Life with Basquiat

CaribBeing

Explore intimate photos of Caribpolitan artist Jean-Michel Basquiat by Alexis Adler.

Condensed from the essay “National News©” by Sur Rodney Sur
Jean-Michel Basquiat created art during a period in which it had become a bastard child of art history. The field was becoming so complex, making the 1980s difficult to fully understand. Too much has been lost and records destroyed in the life of vagabonds. How do we fill in the gaps?

New Wave cinema and music had arrived. Visual artists were forming bands, making films, and creating a vibrant club scene. Jean-Michel was busy in all of it.

Multiculturalism was considered for the first time. Graffiti, hip-hop culture, and punk were marketable.

Lower Manhattan was still a wrecking zone affording artists freedoms now long gone. And the HIV/AIDS pandemic was in full dress rehearsal.

This was the world Jean-Michel was operating in.

What did it mean to be him,
a fly in the buttermilk, his private now public? Reflecting on this heartens me to share an observation about Jean-Michel that Lorraine O’Grady makes in a 1993 Artforum story. On his being the American child of Caribbean-American parentage, she writes,

“It was the sort of background that in the first generation of rebellious adolescents, kids no longer Caribbean and not yet American, ...

... faced with the inability of whites and blacks alike to perceive their cultural difference but convinced they were smarter than both combined, often produced a style of in-your-face arrogance and suicidal honesty. ...

... At their best, these traits sometimes ascended from mere attitude to the subversive and revolutionary.”

Alexis & SAMO
In the late 1970s, Jean-Michel lived with Alexis Adler in the East Village. He was still “writing” on and off the streets as SAMO©, beginning to earn himself recognition as a noteworthy artist. SAMO© plays heavily into his legend as a trickster, graffiti artist, street kid, and habitual drug user (most of us were) who found his way into the lower and upper tiers of the art world carrying a notebook.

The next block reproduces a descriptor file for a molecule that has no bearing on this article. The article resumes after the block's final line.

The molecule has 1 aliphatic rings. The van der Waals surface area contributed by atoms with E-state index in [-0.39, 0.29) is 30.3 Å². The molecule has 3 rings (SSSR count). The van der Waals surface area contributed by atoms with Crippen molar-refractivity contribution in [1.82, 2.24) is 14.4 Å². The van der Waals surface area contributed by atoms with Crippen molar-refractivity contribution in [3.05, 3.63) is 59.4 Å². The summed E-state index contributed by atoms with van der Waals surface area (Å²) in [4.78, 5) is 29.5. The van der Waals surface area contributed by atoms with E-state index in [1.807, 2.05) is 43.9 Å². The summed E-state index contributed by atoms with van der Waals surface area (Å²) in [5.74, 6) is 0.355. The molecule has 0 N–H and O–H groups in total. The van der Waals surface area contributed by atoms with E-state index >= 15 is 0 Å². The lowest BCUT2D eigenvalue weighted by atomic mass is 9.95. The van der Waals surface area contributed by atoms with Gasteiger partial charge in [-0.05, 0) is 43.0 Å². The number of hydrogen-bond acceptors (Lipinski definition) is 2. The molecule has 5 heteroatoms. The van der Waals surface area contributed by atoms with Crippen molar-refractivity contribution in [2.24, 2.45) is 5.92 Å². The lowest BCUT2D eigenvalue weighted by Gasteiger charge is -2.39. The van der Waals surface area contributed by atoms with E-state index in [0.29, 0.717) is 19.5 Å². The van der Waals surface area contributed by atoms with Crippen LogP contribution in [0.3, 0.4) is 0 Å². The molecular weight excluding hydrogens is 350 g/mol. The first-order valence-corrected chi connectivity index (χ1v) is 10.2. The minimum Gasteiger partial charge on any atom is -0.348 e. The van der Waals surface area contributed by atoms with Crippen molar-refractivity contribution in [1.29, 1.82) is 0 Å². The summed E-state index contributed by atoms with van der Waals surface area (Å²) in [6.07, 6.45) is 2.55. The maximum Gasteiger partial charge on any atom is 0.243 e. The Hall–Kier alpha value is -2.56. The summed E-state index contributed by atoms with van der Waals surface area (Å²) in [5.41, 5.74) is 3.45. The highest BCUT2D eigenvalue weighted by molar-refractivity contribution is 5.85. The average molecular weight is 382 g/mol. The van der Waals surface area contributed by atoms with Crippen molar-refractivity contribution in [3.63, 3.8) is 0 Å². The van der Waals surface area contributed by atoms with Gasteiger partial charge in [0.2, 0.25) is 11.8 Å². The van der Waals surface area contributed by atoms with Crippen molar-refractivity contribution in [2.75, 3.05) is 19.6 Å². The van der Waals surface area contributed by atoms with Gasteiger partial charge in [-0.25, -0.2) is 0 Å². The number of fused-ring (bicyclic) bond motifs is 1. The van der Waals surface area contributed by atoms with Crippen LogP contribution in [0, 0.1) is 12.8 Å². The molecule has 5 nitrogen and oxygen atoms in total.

The notebooks were where he revealed and remembered random thoughts to be revisited later. Record keeping. A point from where he began. The undated, erratic entries suggest nonlinear thinking, not unlike the zigzagging lines that also make appearances in his notebooks. Treasured words and markings.

Jean-Michel was engaged in writing, always. Some of his notations read like a scriptwriter’s notes of character dialogue. He was an astute listener who could capture and distill phrases that contained multiple meanings. “Thick peasant pea soup and yesterday’s bread.”

He often listened to multiple voices simultaneously—voices on the radio, television, record player, tape deck, “coarse voices through 2-inch speakers”

—and he isolated words that worked well as sounds or as graphic elements when applied to any surface at hand. “MILK” on a radiator cover, hot stuff. The lower inside edge marked with a crown.

Music
Jean-Michel had a fascinating musical mind—a jazz poet using imagery and language to reflect on history. Jazzing up language, and invitation to interpret words and their meanings—“not having money to go into diners and spread a rap as thin as margarine.” He loved the poetry, the musicality, and multiplicity of meanings.

Jean-Michel’s Haitian father and Puerto Rican mother gave him plenty of dexterity with his simulation of linguistic comprehension. In the bourgeois environment of his upbringing, language would have been both formal and colloquial. The bad child Basquiat didn’t care for formal—colloquial would do just as well.

Unforgiving is a ghetto where his use of language conflates with race matters, there’s no escaping that. Jean-Michel had a profound interest in manners of speaking, modes of communication, and lexicons—...

... printed media headlines, television and radio broadcasts, history, anthropology, a record player, a tape deck, and science— ...

... the activity of reorganizing systems of behavior of the natural world through observation and experimentation.

As an archivist I find value in considering Jean-Michel’s notes within the discourse swirling around them. They have value as evidence of an explorative, creative, and questioning mind, something he certainly wanted to share. He said so himself in this page from one of his notebooks that attests to his thinking back then:

"This is a story I have tried to write many times that would be read in classrooms." This makes me wonder—what story is he referring to?

Like the artist’s notebooks, these personal photos from the collection of Alexis Adler serve as another way to “fill in the gaps” in the story of the brief life of Jean-Michel Basquiat. They reveal the surroundings that informed his art, and his mindset at the time when his star was on the rise.

Credits: Story

Condensed from the essay “National News©” by Sur Rodney Sur

This virtual exhibition was brought together by CaribBeing.

Founded in 2012, CaribBeing has grown into an award-winning organization with partnerships that span the globe with one ideal: a unified experience that celebrates the entire Caribbean region and its diaspora. Today, CaribBeing’s commitment remains: to deliver thought-provoking, culturally relevant content and experiences to individuals who crave Caribbean inspiration through arts, culture and curated events.

Special gratitudes to Alexis Adler, author of the photographs that compile this exhibition and to Eric Justin Johnson for the motion film footage.

Curator: Shelley V. Worrell
Exhibition design: Pablo Serrano-Otero

Credits: All media
The story featured may in some cases have been created by an independent third party and may not always represent the views of the institutions, listed below, who have supplied the content.
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